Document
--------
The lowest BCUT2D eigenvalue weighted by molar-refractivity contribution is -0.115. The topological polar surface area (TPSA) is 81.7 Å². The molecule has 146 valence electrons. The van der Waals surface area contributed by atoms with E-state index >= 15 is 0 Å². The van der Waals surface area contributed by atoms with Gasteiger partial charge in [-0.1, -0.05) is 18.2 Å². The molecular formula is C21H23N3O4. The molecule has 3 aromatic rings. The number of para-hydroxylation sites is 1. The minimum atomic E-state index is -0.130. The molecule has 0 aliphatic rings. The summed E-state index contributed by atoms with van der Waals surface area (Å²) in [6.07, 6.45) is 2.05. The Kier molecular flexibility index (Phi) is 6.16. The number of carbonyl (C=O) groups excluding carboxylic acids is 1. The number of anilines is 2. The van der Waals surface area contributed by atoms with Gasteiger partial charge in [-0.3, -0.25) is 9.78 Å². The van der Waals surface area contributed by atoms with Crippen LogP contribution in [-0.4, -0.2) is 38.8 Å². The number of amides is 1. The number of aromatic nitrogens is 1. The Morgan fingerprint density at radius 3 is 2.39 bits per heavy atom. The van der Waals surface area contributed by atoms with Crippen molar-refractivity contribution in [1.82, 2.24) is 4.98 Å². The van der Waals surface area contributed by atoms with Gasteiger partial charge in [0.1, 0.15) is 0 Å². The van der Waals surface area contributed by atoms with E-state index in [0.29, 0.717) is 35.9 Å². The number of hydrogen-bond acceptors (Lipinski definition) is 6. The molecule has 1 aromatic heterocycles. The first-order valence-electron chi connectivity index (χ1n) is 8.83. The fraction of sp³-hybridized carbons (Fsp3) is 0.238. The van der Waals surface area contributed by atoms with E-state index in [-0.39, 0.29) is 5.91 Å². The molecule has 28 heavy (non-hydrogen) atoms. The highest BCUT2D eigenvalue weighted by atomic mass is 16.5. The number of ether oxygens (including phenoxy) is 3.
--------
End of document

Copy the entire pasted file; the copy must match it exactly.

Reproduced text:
The lowest BCUT2D eigenvalue weighted by molar-refractivity contribution is -0.115. The topological polar surface area (TPSA) is 81.7 Å². The molecule has 146 valence electrons. The van der Waals surface area contributed by atoms with E-state index >= 15 is 0 Å². The van der Waals surface area contributed by atoms with Gasteiger partial charge in [-0.1, -0.05) is 18.2 Å². The molecular formula is C21H23N3O4. The molecule has 3 aromatic rings. The number of para-hydroxylation sites is 1. The minimum atomic E-state index is -0.130. The molecule has 0 aliphatic rings. The summed E-state index contributed by atoms with van der Waals surface area (Å²) in [6.07, 6.45) is 2.05. The Kier molecular flexibility index (Phi) is 6.16. The number of carbonyl (C=O) groups excluding carboxylic acids is 1. The number of anilines is 2. The van der Waals surface area contributed by atoms with Gasteiger partial charge in [-0.3, -0.25) is 9.78 Å². The van der Waals surface area contributed by atoms with Crippen LogP contribution in [-0.4, -0.2) is 38.8 Å². The number of amides is 1. The number of aromatic nitrogens is 1. The Morgan fingerprint density at radius 3 is 2.39 bits per heavy atom. The van der Waals surface area contributed by atoms with Crippen molar-refractivity contribution in [1.82, 2.24) is 4.98 Å². The van der Waals surface area contributed by atoms with Gasteiger partial charge in [0.1, 0.15) is 0 Å². The van der Waals surface area contributed by atoms with E-state index in [0.29, 0.717) is 35.9 Å². The number of hydrogen-bond acceptors (Lipinski definition) is 6. The molecule has 1 aromatic heterocycles. The first-order valence-electron chi connectivity index (χ1n) is 8.83. The fraction of sp³-hybridized carbons (Fsp3) is 0.238. The van der Waals surface area contributed by atoms with E-state index in [-0.39, 0.29) is 5.91 Å². The molecule has 28 heavy (non-hydrogen) atoms. The highest BCUT2D eigenvalue weighted by atomic mass is 16.5. The number of ether oxygens (including phenoxy) is 3.